Insurance is a necessity in any business. Businesses cover themselves against losses such as fire, theft and unexpected natural disasters. It is with the bookkeeping or accounting that owners get it wrong.
On successful insurance claims, a payment is normally made to the insured. My experience has led me to believe that small businesses have no clue, as to how, to account for insurance settlements. Most businesses reflect the payment as income.
Not only would this be deceptive but also violates International Accounting Standards. Since the transaction has everything to do with assets and nothing to do with income, it should be adjusted against assets. Erroneous accounting for assets might prejudice the business further in future, if similar insurance claims are made.
Insurance companies settle claims on assets, on its book value and not its costs. (And yet the asset was insured on its cost at date of purchase). Whereas this principle might vary from country to country, book value is widely accepted as the norm. Since most small businesses fail to maintain proper fixed assets registers, insurance companies perform “desk top valuations”, or make an “estimate”, on the book value, mostly much lower than its “real” book value. Without proper records, the claimant cannot debunk the assessor’s final conclusions.
Before I loose you in a sea of confusion, let me elaborate. If an asset is on your books at least, without the asset register, but you have no purchase date, and this asset is lost due to theft, no accurate wear and tear can be furnished. Furthermore, if a claim is settled, and reflects as “income”, what happens to the asset that was stolen, but still reflects on your books?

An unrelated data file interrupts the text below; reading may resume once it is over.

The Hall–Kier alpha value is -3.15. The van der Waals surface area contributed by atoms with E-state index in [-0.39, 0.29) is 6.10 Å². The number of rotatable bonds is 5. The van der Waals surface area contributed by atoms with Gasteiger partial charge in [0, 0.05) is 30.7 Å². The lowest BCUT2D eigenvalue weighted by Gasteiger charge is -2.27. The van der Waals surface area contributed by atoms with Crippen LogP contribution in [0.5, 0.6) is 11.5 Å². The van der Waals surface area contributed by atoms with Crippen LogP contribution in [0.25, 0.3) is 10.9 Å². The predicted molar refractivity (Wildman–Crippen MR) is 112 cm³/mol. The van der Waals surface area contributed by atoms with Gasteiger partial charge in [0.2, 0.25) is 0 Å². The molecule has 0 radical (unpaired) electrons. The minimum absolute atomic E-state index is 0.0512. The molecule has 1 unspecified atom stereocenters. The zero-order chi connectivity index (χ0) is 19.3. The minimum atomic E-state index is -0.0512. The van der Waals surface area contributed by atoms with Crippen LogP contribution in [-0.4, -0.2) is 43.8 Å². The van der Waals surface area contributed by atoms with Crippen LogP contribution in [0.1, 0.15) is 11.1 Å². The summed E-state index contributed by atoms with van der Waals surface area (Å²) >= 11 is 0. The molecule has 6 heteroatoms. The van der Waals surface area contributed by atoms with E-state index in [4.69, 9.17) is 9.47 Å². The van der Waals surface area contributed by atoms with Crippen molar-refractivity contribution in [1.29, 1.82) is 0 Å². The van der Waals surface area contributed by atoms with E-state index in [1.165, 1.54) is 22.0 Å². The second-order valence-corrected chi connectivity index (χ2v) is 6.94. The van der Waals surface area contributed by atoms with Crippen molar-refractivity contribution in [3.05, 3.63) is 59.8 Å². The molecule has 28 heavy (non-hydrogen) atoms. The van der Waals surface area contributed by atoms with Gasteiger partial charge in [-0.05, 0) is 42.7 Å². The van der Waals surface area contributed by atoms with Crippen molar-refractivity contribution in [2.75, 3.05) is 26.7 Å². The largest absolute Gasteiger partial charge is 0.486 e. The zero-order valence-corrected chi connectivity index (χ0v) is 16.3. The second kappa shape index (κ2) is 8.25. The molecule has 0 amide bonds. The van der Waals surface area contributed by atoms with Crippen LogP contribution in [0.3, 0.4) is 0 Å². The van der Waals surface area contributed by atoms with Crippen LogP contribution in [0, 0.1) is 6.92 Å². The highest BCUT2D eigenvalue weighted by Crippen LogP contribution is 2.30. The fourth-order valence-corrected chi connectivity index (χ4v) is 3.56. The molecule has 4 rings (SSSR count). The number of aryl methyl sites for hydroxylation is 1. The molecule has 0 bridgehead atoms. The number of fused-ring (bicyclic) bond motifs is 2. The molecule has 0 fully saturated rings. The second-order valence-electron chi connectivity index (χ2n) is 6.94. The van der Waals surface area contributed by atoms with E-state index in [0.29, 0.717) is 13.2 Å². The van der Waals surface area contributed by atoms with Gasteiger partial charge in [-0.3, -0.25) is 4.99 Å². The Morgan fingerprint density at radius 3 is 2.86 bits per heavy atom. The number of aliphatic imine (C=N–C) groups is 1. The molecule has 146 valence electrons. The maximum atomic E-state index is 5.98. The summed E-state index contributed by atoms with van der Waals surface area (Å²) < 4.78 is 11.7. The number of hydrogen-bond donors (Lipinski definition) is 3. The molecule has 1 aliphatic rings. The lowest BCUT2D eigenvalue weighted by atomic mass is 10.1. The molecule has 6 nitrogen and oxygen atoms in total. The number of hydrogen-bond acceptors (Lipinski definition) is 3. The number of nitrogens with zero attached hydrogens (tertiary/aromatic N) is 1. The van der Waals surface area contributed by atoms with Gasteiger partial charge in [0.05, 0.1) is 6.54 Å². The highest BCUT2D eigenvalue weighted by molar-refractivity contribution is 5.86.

Many reading this article could not care a hoot about the number crunching involved, but please stay with me for a minute. You might not care, but an investor, a bank and yes, the insurance company might pick this up on your financial statements when they demand your reports.
The method used to account for insurance claims is the “disposal method”. Any asset subject to an insurance claim should be transferred to a “Disposal Account”. Depreciation on the asset for the relevant period is calculated, and credited to the disposal account with the insurance settlement. The cost, less depreciation equals book value. Any settlement amounts over or under book value, will result in a loss or profit on disposal.
An insurance claim, wrongly entered as “income”, can be adjusted by transferring the amount to the disposal account. After effecting these entries, the disposal account should balance to zero. Your new records would reveal, the loss or profit on claim (income statement), settlement in bank account, fixed assets less the stolen/lost asset, and a lower depreciation estimate for the year.I acknowledge that this is your accountant’s job, you however have a duty to provide accurate records. But how many businesses continue to pay, the same insurance premiums on the assets, since purchase date, when they, entitled to a lower premium, due to a lower asset value.(prior to any asset losses).
Also, a precarious asset situation in your books, might lead to problems in your tax affairs.
No business can afford a visit from the IRS. Did you know that tax authorities always commence auditing, your assets, before they move on to your income?
Author: Sean Goss